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Moscow Monumental: Soviet Skyscrapers and Urban Life in Stalin’s Capital by Katherine Zubovich

This event was held virtually as a Zoom webinar and streamed via YouTube Live.

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Please join us for a conversation with Katherine Zubovich (University at Buffalo, SUNY), author of Moscow Monumental: Soviet Skyscrapers and Urban Life in Stalin’s Capital (Princeton University Press, December 2020), joined by discussant Kimberly E. Zarecor (Iowa State University). Harriman director Alexander Cooley will moderate the discussion.

In the early years of the Cold War, the skyline of Moscow was forever transformed by a citywide skyscraper building project. As the steel girders of the monumental towers went up, the centuries-old metropolis was reinvented to embody the greatness of Stalinist society. Moscow Monumental explores how the quintessential architectural works of the late Stalin era fundamentally reshaped daily life in the Soviet capital.

Drawing on a wealth of original archival research, Katherine Zubovich examines the decisions and actions of Soviet elites—from top leaders to master architects—and describes the experiences of ordinary Muscovites who found their lives uprooted by the ambitious skyscraper project. She shows how the Stalin-era quest for monumentalism was rooted in the Soviet Union’s engagement with Western trends in architecture and planning, and how the skyscrapers required the creation of a vast and complex infrastructure. As laborers flooded into the city, authorities evicted and rehoused tens of thousands of city residents living on the plots selected for development. When completed in the mid-1950s, these seven ornate neoclassical buildings served as elite apartment complexes, luxury hotels, and ministry and university headquarters.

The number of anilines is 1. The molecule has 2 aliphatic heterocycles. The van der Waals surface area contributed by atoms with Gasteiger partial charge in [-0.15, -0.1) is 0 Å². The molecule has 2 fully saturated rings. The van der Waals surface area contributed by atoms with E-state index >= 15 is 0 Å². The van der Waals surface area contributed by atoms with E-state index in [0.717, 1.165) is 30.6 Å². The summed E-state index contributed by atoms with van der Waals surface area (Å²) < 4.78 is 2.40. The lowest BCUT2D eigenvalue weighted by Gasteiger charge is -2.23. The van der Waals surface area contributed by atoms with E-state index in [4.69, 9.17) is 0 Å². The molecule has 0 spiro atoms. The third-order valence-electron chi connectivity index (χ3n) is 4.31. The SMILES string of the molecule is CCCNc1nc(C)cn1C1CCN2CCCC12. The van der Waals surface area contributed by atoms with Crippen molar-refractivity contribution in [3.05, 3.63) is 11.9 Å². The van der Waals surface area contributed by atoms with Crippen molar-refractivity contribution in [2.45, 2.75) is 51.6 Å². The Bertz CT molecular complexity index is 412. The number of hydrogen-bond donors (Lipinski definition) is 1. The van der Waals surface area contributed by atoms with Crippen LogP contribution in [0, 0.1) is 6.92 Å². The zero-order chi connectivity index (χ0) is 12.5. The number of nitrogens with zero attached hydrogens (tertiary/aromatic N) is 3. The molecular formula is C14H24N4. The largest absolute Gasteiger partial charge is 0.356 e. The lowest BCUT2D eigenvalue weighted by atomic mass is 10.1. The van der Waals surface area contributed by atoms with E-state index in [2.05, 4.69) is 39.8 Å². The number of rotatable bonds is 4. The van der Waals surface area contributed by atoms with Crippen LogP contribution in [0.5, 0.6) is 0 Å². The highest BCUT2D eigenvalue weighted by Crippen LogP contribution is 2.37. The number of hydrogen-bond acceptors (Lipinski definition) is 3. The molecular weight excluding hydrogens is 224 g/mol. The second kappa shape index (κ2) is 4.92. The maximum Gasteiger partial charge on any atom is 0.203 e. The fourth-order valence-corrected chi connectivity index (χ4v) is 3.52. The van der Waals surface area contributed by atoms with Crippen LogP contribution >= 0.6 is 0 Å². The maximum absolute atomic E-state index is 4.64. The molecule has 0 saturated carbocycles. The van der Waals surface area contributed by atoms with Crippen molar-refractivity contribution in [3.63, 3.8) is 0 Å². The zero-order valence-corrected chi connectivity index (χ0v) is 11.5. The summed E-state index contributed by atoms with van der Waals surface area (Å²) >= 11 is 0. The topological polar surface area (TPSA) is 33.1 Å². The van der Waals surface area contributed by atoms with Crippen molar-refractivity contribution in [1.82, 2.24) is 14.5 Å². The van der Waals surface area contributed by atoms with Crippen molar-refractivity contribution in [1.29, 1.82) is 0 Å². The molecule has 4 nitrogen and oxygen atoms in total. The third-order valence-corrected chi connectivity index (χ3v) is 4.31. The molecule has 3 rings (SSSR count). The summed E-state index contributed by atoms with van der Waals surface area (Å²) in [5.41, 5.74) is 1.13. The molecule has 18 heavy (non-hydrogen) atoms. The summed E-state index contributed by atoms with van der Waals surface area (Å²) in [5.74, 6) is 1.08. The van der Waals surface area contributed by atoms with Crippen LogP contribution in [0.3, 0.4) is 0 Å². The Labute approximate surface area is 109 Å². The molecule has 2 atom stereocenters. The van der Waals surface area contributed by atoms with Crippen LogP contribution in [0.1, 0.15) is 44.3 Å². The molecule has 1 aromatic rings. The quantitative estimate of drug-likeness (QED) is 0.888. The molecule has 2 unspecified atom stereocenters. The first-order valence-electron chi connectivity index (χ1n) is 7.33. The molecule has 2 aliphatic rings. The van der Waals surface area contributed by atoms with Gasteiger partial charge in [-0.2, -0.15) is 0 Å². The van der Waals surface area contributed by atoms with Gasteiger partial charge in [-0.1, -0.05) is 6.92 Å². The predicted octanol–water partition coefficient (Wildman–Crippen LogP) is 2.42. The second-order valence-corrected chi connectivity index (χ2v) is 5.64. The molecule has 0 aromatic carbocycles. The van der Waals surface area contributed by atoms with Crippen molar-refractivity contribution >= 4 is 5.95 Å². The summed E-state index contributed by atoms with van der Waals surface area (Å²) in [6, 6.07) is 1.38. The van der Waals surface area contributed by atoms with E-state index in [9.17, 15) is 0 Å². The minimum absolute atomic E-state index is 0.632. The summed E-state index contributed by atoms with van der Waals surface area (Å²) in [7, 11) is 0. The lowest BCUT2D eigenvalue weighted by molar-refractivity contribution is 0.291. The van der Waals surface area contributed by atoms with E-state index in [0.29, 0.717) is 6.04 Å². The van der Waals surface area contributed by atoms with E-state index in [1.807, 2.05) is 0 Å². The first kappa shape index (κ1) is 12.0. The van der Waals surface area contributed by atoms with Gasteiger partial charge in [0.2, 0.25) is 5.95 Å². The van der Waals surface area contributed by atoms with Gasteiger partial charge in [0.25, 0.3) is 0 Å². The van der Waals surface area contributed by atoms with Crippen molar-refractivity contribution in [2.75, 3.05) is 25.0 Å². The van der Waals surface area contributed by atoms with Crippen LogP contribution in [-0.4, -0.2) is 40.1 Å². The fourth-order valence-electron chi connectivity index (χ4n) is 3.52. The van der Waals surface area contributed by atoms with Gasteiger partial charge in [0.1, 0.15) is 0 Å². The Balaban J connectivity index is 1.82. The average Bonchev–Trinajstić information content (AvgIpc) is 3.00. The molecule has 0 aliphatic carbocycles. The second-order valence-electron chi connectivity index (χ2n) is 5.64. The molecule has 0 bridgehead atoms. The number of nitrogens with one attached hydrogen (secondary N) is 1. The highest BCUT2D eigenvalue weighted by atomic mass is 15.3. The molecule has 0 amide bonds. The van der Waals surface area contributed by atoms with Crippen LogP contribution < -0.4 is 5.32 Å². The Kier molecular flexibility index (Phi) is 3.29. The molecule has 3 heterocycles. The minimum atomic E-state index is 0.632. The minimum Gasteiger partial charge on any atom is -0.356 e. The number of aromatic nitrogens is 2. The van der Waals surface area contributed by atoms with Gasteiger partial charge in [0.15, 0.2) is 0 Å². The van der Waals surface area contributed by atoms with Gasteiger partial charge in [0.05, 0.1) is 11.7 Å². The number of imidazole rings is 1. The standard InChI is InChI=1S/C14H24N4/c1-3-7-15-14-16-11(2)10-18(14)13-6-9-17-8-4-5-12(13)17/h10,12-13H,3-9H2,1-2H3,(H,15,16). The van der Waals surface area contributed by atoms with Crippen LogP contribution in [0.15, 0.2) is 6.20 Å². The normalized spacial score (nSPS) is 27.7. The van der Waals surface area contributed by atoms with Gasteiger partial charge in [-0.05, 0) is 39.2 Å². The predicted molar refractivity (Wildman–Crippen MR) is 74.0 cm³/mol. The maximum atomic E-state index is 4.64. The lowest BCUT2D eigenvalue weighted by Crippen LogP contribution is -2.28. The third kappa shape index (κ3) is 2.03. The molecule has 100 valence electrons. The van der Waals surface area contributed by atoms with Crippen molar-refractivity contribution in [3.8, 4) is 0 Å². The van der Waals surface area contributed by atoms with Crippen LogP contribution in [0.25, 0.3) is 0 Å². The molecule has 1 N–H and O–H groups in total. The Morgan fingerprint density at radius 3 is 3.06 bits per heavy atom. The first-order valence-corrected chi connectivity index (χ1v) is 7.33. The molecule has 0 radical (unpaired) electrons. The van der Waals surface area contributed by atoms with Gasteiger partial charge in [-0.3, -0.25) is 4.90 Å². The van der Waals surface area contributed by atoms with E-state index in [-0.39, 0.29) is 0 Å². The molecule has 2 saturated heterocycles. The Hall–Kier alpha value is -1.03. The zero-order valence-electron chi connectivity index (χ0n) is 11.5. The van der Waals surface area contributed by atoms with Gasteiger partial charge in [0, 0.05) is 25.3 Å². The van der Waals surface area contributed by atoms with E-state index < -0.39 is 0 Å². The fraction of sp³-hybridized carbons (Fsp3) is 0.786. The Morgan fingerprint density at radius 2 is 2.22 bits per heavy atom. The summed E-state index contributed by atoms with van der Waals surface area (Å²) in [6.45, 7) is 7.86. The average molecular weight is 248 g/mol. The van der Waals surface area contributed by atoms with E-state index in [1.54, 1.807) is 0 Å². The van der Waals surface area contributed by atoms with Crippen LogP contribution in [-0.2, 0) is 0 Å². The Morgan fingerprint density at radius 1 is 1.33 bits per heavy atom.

Moscow Monumental tells a story that is both local and broadly transnational, taking readers from the streets of interwar Moscow and New York to the marble-clad halls of the bombastic postwar structures that continue to define the Russian capital today.

Katherine Zubovich is a historian of Russia and the former Soviet Union. Her interests include the history of cities and urban planning; the history of architecture and visual culture; and modern transnational history. Currently, she is working on a new project about the Soviet Institute for “Pictorial Statistics”—a department created in the early 1930s that sought to render complex economic and planning ideas into images that could be readily understood by all Soviet citizens. This research places Soviet activity in an international context to show how modern states attempted to resolve challenges of mass communication and to create literate, informed, and engaged publics in the twentieth century. Zubovich is also working on a short book called Making Cities Socialist that will be published as part of the Cambridge Elements in Global Urban History series.

Kimberly Elman Zarecor is Professor of Architecture in the College of Design at Iowa State University where she has been teaching courses in architectural history and design since 2005. She holds a M.Arch (1999) and Ph.D. in Architecture (2008) from Columbia University, and also received a Harriman Institute certificate in 2004. Her historical research examines the cultural and technological history of architecture and urbanism in the former Czechoslovakia as well as socialist city typologies across the Second World. She is also doing new research inspired by the experiences of shrinking post-socialist cities about quality of life in shrinking rural communities in Iowa, which is funded by the National Science Foundation through the Smart & Connected Communities Program.

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